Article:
NEBRASKA CULTURAL ENDOWMENT WELCOMES NEW BOARD MEMBER

Katie Weitz, PhD

The Nebraska Cultural Endowment welcomes Katie Weitz, PhD, to its Board of Directors. Katie is currently the executive director of the Weitz Family Foundation in Omaha. She brings to the board extensive non-profit leadership and fundraising experience, as well as a strong background in the arts and education. Continue Reading…

Nebraska Cultural Endowment Call To Action

A year end message from Marian Fey, Executive Director of the Nebraska Cultural Endowment

Through the generosity of donors like you and our unique partnership with the state, the Nebraska Cultural Endowment is poised reach $10,000,000 at both the public and private funds by the end of the year. The earnings from this permanently endowed $20,000,000 are critical in supporting the grants and programs of Humanities Nebraska and the Nebraska Arts Council. The two councils have already sustained a 4% cut in state funds, and will face another 8% cut in next year’s state appropriations. Continue Reading…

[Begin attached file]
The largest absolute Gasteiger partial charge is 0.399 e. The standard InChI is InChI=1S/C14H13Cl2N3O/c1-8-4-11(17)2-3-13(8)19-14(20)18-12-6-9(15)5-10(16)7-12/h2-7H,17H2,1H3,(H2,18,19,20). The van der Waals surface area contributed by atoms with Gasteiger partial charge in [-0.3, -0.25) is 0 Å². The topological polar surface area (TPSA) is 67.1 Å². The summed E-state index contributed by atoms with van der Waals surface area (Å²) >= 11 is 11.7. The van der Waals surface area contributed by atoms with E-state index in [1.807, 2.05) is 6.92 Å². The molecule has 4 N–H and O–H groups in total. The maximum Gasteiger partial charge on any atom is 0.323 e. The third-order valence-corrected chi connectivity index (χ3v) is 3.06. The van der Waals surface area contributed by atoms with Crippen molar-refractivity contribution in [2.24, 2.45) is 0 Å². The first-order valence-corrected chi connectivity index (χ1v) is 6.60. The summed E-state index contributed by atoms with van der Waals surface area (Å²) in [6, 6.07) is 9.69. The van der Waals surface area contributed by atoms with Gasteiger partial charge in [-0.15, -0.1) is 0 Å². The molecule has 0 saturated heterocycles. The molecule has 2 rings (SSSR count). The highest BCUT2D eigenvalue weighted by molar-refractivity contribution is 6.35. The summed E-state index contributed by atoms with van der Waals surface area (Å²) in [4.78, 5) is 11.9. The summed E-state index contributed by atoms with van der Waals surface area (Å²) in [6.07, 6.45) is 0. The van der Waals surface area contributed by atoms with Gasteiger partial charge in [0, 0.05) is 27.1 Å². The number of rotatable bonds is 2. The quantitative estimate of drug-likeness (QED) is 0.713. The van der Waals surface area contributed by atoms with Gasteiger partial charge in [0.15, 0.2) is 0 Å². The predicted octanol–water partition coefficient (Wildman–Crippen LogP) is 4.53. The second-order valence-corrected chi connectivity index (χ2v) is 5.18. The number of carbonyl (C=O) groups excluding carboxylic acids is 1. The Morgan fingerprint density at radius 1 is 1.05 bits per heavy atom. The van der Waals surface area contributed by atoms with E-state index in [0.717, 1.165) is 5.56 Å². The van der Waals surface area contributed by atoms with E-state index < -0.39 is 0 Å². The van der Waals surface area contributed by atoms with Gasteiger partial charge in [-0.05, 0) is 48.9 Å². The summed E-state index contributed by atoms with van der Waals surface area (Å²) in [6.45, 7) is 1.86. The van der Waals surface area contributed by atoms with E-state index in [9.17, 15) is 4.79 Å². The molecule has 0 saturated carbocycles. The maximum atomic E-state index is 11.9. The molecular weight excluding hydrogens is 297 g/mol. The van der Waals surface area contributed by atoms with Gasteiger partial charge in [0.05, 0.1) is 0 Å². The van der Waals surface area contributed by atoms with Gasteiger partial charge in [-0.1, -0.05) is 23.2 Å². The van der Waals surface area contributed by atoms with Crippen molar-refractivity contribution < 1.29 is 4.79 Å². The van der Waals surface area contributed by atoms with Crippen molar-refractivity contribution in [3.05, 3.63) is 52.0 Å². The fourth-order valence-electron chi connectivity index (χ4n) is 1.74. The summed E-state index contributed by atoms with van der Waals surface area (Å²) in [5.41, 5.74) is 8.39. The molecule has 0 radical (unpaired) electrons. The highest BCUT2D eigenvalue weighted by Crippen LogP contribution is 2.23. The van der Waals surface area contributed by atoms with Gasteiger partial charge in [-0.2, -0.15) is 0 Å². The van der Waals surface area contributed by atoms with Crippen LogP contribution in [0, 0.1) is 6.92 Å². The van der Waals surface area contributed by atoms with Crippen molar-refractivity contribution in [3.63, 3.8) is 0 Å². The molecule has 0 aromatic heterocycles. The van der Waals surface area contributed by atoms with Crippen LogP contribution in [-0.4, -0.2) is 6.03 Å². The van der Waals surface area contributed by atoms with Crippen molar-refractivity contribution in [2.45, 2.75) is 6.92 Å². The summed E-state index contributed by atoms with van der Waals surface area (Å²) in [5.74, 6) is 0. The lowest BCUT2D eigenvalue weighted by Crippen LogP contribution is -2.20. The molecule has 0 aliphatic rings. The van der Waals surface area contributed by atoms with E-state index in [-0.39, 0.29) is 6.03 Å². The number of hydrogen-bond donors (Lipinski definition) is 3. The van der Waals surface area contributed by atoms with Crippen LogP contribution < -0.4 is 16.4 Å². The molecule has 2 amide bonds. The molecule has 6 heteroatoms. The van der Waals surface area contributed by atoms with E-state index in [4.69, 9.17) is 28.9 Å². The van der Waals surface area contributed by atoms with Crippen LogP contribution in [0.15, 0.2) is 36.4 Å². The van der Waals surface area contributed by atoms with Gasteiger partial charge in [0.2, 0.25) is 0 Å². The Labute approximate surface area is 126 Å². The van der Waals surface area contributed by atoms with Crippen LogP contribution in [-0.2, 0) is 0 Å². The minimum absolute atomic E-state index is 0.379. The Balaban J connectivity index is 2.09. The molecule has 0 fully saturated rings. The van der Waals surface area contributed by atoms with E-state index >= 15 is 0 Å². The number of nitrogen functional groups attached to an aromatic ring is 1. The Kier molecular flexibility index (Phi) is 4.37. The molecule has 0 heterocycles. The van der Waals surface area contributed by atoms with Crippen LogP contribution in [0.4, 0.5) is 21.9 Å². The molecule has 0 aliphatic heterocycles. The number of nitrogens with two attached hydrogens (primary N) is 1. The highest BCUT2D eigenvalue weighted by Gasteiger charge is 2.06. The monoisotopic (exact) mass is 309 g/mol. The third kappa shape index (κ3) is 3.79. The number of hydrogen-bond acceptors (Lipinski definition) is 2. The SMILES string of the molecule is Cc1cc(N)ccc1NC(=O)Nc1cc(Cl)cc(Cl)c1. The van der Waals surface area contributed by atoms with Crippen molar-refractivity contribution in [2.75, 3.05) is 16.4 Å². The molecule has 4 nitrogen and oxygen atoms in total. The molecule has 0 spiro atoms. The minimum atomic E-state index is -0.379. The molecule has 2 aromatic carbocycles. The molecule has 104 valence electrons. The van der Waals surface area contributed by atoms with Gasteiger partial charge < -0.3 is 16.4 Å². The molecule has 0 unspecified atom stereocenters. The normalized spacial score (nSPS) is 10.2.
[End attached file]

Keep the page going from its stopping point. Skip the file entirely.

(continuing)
Art Is My Livelihood

oh lord, not another piece of word art: if you’re buying this you have either taste or money

Material: Embroidered Cotton  15 x 12″, 2015. 

Jennifer’s Story:

In a warm, darkened room, during a slide presentation for a basic freshman drawing course, Professor Richard Wiegmann projected a line drawing by Matisse, and paused…. And I thought to myself, well, so what? Continue Reading…

Omaha World Herald, 08/15/2016, Robert L. Nefsky: Crosby’s legacy: cultural endowment

Photo Credit to Jeffery Z. Carney / The Omaha World Herald

The writer, of Lincoln, is a founding director and a past president of the Nebraska Cultural Endowment.

Recent days marked the passing of LaVon Crosby, a retired Nebraska state senator from Lincoln and widow of former Gov. Robert Crosby.

LaVon Crosby exhibited the personal qualities we should expect of our elected officials. She worked passionately and successfully on issues that were important to her and her constituents. She comported herself with dignity. She could disagree with her colleagues while remaining respectful and without demonizing them or their positions.

Continue Reading…